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Oak

Common European Oak and European White Oak by Pancrace BessaCommon European Oak and European White Oak, illustrated by Pancrace Bessa, from The North American Sylva by François André Michaux, 1819

July 2014 library profile:

Oak

 

"Then here's to the oak, the brave old oak,

Who stands in his pride alone!

And still flourish he, a hale green tree,

When a hundred years are gone!

~Henry Fothergill Chorley

 

About

Oaks play a key role in our identity here at The Morton Arboretum. They make up a large part of our living collections, and the oak tree is represented in our logo. The white oak, Quercus alba, is the Illinois state tree, and oak conservation in Illinois will be the focus of an upcoming conference at the Arboretum, Sustaining Oaks in the Chicago Wilderness Region. As an important part of our living collections, oaks are also well represented in our library collections. One of our newest books on the subject is Oak by Peter Young, published in 2013. Young explores the oak tree's importance in our society and culture, both through its practical uses in building, development, and historic medicine, as well as its deep connections with superstition, symbolism, and status. The oak is represented countless times in art and poetry. Ancient oak trees are venerated, and stand as symbols of strength and endurance. Young ends with a chapter on conservation, detailing the threats to oaks and steps that can be taken to avoid losing them.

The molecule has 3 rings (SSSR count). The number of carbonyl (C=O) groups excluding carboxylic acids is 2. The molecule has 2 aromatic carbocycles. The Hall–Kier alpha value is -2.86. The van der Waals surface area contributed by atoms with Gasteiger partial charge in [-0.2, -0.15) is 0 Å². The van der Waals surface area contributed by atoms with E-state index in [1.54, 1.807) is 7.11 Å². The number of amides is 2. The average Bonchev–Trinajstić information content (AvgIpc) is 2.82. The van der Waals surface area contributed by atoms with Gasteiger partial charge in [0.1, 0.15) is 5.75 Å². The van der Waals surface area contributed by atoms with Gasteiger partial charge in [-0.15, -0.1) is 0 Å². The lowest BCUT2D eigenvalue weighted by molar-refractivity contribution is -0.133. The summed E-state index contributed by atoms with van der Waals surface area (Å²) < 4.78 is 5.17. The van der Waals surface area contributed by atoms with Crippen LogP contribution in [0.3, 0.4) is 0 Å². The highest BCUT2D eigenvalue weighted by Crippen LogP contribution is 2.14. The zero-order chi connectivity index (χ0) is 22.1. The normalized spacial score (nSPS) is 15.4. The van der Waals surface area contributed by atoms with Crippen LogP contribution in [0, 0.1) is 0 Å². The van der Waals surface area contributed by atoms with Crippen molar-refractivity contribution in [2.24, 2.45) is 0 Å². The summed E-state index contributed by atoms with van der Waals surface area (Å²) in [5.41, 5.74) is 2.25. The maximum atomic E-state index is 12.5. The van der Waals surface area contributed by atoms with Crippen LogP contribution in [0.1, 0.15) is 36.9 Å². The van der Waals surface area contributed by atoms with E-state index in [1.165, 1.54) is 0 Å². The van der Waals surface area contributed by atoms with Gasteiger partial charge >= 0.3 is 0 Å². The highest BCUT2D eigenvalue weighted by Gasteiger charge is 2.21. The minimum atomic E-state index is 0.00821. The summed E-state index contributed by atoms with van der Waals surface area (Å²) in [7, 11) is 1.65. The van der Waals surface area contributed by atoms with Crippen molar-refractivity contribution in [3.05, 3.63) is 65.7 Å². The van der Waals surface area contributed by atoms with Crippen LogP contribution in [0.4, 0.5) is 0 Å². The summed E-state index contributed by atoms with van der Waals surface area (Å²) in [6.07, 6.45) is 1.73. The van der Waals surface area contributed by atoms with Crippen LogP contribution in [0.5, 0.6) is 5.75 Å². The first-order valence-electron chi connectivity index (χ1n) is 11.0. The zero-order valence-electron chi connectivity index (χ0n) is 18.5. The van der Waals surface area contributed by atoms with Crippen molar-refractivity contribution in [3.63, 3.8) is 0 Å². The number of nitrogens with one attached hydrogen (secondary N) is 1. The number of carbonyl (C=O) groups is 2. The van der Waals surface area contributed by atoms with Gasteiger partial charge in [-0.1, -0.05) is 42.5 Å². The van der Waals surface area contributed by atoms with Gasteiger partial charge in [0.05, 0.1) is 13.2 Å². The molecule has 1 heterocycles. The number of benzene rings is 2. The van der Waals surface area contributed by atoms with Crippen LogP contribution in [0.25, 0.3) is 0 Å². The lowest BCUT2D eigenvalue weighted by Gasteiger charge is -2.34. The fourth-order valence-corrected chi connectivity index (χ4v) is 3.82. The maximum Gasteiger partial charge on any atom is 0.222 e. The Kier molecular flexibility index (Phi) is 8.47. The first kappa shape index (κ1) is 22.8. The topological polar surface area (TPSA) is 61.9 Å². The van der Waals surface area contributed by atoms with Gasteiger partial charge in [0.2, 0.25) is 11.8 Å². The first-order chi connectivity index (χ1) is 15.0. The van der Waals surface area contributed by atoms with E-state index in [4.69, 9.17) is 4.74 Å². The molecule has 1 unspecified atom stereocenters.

Excerpt

"Forests often have strong links with the past. None more so than Sherwood Forest and its association with Robin Hood. Every year in early December, a week of celebrations is held there for Tree Dressing Day, when some of the ancient oaks are decorated by local children as a mark of respect. All year round thousands of visitors come to see the Mighty Oak, thought to be 800 years old. What events have such trees lived through and survived, even taken part in? They cannot speak, like those in fairy tales, but they are powerful in conveying a definite atmostphere. Above all the oak, even when elderly and supported by crutches, stands out from all other trees in imparting a feeling of sound continuity."

~Peter Young, from Oak p. 188-189

 

Library resources

As the main focus of The Morton Arboretum, the Sterling Morton Library's collections on trees are extensive. Below is a selection on oak trees.

Oak, by Peter Young 2013

Oak: The Frame of Civilization, by William Bryant Logan 2005

The Natural History of the Oak Tree, by Richard Lewington and David Streeter 1993

The Ecology and Silviculture of Oaks, by Paul S. Johnson, Stephen R. Shifley, and Robert Rogers 2002

Field Guide to Native Oak Species of Eastern North America, by J. Stein, D. Binion, and R. Acciavatti 2003

Oak: A British History, by Esmond Harris, Jeanette Harris, and N.D.G. James 2003

Oaks of Asia, by Yu. L. Menitsky 2005

 

Reader's advisory

If interested in North American forests and conservation stories, explore our collection on the American chestnut tree. Also look up our collections on forest conservationtree identification, the natural history of trees, and more!

 

Previous library profiles:

February 2014: Beverley Nichols

March 2014: For Love of Insects

April 2014: eBird.org

May 2014: The Know Maintenance Perennial Garden

June 2014: Pruning